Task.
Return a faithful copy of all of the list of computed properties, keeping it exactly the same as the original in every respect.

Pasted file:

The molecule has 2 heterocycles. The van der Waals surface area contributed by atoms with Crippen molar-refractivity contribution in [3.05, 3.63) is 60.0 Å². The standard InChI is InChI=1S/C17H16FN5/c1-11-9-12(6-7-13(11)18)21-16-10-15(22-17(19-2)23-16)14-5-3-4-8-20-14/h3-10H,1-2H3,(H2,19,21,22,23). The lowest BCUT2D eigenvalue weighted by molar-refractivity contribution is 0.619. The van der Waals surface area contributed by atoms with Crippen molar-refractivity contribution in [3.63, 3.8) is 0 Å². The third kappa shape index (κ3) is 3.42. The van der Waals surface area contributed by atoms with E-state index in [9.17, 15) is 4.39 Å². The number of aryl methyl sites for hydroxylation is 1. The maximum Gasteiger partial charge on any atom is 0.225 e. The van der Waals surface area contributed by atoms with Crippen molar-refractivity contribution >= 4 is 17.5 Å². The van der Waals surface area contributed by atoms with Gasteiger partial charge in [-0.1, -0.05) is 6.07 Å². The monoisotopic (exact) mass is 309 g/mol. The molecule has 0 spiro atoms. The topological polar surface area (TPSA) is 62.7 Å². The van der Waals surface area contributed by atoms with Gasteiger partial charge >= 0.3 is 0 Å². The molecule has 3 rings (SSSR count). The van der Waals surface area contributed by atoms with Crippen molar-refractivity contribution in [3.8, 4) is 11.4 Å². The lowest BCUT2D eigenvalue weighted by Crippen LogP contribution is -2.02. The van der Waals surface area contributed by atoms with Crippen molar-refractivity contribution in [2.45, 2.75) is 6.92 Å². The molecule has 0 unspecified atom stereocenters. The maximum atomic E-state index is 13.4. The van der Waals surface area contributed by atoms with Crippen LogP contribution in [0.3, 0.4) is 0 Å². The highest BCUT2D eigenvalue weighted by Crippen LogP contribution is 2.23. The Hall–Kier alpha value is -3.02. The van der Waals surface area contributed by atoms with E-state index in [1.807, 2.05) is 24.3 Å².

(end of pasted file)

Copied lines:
The molecule has 2 heterocycles. The van der Waals surface area contributed by atoms with Crippen molar-refractivity contribution in [3.05, 3.63) is 60.0 Å². The standard InChI is InChI=1S/C17H16FN5/c1-11-9-12(6-7-13(11)18)21-16-10-15(22-17(19-2)23-16)14-5-3-4-8-20-14/h3-10H,1-2H3,(H2,19,21,22,23). The lowest BCUT2D eigenvalue weighted by molar-refractivity contribution is 0.619. The van der Waals surface area contributed by atoms with Crippen molar-refractivity contribution in [3.63, 3.8) is 0 Å². The third kappa shape index (κ3) is 3.42. The van der Waals surface area contributed by atoms with E-state index in [9.17, 15) is 4.39 Å². The number of aryl methyl sites for hydroxylation is 1. The maximum Gasteiger partial charge on any atom is 0.225 e. The van der Waals surface area contributed by atoms with Crippen molar-refractivity contribution >= 4 is 17.5 Å². The van der Waals surface area contributed by atoms with Gasteiger partial charge in [-0.1, -0.05) is 6.07 Å². The monoisotopic (exact) mass is 309 g/mol. The molecule has 0 spiro atoms. The topological polar surface area (TPSA) is 62.7 Å². The van der Waals surface area contributed by atoms with Gasteiger partial charge >= 0.3 is 0 Å². The molecule has 3 rings (SSSR count). The van der Waals surface area contributed by atoms with Crippen molar-refractivity contribution in [3.8, 4) is 11.4 Å². The lowest BCUT2D eigenvalue weighted by Crippen LogP contribution is -2.02. The van der Waals surface area contributed by atoms with Crippen molar-refractivity contribution in [2.45, 2.75) is 6.92 Å². The molecule has 0 unspecified atom stereocenters. The maximum atomic E-state index is 13.4. The van der Waals surface area contributed by atoms with Crippen LogP contribution in [0.3, 0.4) is 0 Å². The highest BCUT2D eigenvalue weighted by Crippen LogP contribution is 2.23. The Hall–Kier alpha value is -3.02. The van der Waals surface area contributed by atoms with E-state index in [1.807, 2.05) is 24.3 Å².